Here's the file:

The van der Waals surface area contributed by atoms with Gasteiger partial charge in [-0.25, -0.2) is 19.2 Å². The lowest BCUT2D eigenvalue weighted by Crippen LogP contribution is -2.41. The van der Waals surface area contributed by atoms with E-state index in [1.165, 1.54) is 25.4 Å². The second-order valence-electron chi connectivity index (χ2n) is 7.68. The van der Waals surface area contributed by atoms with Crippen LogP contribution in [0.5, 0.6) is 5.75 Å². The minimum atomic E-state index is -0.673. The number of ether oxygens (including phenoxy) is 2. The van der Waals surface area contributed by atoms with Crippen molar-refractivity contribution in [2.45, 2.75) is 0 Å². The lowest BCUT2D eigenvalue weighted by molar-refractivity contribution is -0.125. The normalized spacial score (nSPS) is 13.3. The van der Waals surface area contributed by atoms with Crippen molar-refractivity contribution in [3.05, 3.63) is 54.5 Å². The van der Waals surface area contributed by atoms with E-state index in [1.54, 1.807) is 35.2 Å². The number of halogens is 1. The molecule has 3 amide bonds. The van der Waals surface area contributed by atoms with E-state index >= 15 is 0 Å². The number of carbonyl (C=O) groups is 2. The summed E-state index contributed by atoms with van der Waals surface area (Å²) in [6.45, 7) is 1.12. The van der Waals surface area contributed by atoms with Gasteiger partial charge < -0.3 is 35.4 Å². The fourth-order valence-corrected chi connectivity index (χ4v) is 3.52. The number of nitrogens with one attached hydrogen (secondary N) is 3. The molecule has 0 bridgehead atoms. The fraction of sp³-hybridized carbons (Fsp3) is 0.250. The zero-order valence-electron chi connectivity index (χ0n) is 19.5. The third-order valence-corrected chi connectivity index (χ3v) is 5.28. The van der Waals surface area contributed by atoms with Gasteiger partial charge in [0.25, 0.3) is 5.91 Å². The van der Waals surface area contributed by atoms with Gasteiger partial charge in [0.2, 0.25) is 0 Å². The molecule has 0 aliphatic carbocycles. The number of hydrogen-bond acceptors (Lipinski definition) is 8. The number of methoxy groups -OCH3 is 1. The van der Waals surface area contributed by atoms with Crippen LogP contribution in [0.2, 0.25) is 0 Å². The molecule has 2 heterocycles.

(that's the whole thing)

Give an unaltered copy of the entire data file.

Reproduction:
The van der Waals surface area contributed by atoms with Gasteiger partial charge in [-0.25, -0.2) is 19.2 Å². The lowest BCUT2D eigenvalue weighted by Crippen LogP contribution is -2.41. The van der Waals surface area contributed by atoms with E-state index in [1.165, 1.54) is 25.4 Å². The second-order valence-electron chi connectivity index (χ2n) is 7.68. The van der Waals surface area contributed by atoms with Crippen LogP contribution in [0.5, 0.6) is 5.75 Å². The minimum atomic E-state index is -0.673. The number of ether oxygens (including phenoxy) is 2. The van der Waals surface area contributed by atoms with Crippen molar-refractivity contribution in [2.45, 2.75) is 0 Å². The lowest BCUT2D eigenvalue weighted by molar-refractivity contribution is -0.125. The normalized spacial score (nSPS) is 13.3. The van der Waals surface area contributed by atoms with Crippen molar-refractivity contribution in [3.05, 3.63) is 54.5 Å². The van der Waals surface area contributed by atoms with E-state index in [1.54, 1.807) is 35.2 Å². The number of halogens is 1. The molecule has 3 amide bonds. The van der Waals surface area contributed by atoms with E-state index >= 15 is 0 Å². The number of carbonyl (C=O) groups is 2. The summed E-state index contributed by atoms with van der Waals surface area (Å²) in [6.45, 7) is 1.12. The van der Waals surface area contributed by atoms with Gasteiger partial charge < -0.3 is 35.4 Å². The fourth-order valence-corrected chi connectivity index (χ4v) is 3.52. The number of nitrogens with one attached hydrogen (secondary N) is 3. The molecule has 0 bridgehead atoms. The fraction of sp³-hybridized carbons (Fsp3) is 0.250. The zero-order valence-electron chi connectivity index (χ0n) is 19.5. The third-order valence-corrected chi connectivity index (χ3v) is 5.28. The van der Waals surface area contributed by atoms with Gasteiger partial charge in [0.25, 0.3) is 5.91 Å². The van der Waals surface area contributed by atoms with Gasteiger partial charge in [0.2, 0.25) is 0 Å². The molecule has 0 aliphatic carbocycles. The number of hydrogen-bond acceptors (Lipinski definition) is 8. The number of methoxy groups -OCH3 is 1. The van der Waals surface area contributed by atoms with Crippen LogP contribution in [0.2, 0.25) is 0 Å². The molecule has 2 heterocycles.